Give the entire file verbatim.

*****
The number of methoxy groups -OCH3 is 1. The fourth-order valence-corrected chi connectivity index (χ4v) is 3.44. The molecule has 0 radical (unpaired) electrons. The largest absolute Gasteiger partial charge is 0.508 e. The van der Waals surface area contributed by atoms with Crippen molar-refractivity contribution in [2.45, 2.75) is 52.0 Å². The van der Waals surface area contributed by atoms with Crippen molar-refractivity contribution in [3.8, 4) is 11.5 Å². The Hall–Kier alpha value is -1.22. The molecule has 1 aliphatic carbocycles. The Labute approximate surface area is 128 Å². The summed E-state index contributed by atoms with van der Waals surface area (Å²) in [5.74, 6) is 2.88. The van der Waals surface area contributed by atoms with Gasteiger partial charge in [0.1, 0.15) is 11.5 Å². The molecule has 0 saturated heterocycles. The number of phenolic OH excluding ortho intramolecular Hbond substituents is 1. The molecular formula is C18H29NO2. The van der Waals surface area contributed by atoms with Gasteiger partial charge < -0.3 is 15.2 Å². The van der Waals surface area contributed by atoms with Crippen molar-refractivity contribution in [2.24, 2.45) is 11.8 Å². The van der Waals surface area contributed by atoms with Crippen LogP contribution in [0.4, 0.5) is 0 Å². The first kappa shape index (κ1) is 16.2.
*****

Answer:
The number of methoxy groups -OCH3 is 1. The fourth-order valence-corrected chi connectivity index (χ4v) is 3.44. The molecule has 0 radical (unpaired) electrons. The largest absolute Gasteiger partial charge is 0.508 e. The van der Waals surface area contributed by atoms with Crippen molar-refractivity contribution in [2.45, 2.75) is 52.0 Å². The van der Waals surface area contributed by atoms with Crippen molar-refractivity contribution in [3.8, 4) is 11.5 Å². The Hall–Kier alpha value is -1.22. The molecule has 1 aliphatic carbocycles. The Labute approximate surface area is 128 Å². The summed E-state index contributed by atoms with van der Waals surface area (Å²) in [5.74, 6) is 2.88. The van der Waals surface area contributed by atoms with Gasteiger partial charge in [0.1, 0.15) is 11.5 Å². The molecule has 0 saturated heterocycles. The number of phenolic OH excluding ortho intramolecular Hbond substituents is 1. The molecular formula is C18H29NO2. The van der Waals surface area contributed by atoms with Gasteiger partial charge < -0.3 is 15.2 Å². The van der Waals surface area contributed by atoms with Crippen molar-refractivity contribution in [2.24, 2.45) is 11.8 Å². The van der Waals surface area contributed by atoms with Crippen LogP contribution in [0.4, 0.5) is 0 Å². The first kappa shape index (κ1) is 16.2.